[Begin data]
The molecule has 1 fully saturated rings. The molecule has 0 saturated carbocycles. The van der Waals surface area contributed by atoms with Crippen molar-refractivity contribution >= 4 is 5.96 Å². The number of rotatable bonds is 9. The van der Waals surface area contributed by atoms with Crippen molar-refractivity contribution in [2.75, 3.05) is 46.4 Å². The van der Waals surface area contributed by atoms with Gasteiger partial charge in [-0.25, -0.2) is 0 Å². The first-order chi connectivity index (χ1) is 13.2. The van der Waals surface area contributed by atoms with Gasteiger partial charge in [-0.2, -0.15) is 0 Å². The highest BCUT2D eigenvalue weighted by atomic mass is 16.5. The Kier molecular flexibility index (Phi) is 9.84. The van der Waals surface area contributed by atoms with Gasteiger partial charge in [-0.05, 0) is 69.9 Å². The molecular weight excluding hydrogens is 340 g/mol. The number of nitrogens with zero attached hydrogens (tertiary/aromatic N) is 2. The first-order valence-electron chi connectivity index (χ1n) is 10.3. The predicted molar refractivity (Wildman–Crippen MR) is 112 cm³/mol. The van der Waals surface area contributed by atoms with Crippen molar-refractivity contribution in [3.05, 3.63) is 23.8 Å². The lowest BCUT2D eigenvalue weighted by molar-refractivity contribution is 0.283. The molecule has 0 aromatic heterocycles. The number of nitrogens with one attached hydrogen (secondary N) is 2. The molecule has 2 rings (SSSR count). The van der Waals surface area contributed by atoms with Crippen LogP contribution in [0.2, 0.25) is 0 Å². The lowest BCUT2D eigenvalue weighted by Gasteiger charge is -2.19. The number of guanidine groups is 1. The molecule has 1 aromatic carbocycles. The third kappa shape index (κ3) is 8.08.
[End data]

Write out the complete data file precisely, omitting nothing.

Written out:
The molecule has 1 fully saturated rings. The molecule has 0 saturated carbocycles. The van der Waals surface area contributed by atoms with Crippen molar-refractivity contribution >= 4 is 5.96 Å². The number of rotatable bonds is 9. The van der Waals surface area contributed by atoms with Crippen molar-refractivity contribution in [2.75, 3.05) is 46.4 Å². The van der Waals surface area contributed by atoms with Gasteiger partial charge in [-0.25, -0.2) is 0 Å². The first-order chi connectivity index (χ1) is 13.2. The van der Waals surface area contributed by atoms with Gasteiger partial charge in [-0.2, -0.15) is 0 Å². The highest BCUT2D eigenvalue weighted by atomic mass is 16.5. The Kier molecular flexibility index (Phi) is 9.84. The van der Waals surface area contributed by atoms with Gasteiger partial charge in [-0.05, 0) is 69.9 Å². The molecular weight excluding hydrogens is 340 g/mol. The number of nitrogens with zero attached hydrogens (tertiary/aromatic N) is 2. The first-order valence-electron chi connectivity index (χ1n) is 10.3. The predicted molar refractivity (Wildman–Crippen MR) is 112 cm³/mol. The van der Waals surface area contributed by atoms with Crippen molar-refractivity contribution in [3.05, 3.63) is 23.8 Å². The lowest BCUT2D eigenvalue weighted by molar-refractivity contribution is 0.283. The molecule has 0 aromatic heterocycles. The number of nitrogens with one attached hydrogen (secondary N) is 2. The molecule has 2 rings (SSSR count). The van der Waals surface area contributed by atoms with Crippen LogP contribution in [0.2, 0.25) is 0 Å². The lowest BCUT2D eigenvalue weighted by Gasteiger charge is -2.19. The number of guanidine groups is 1. The molecule has 1 aromatic carbocycles. The third kappa shape index (κ3) is 8.08.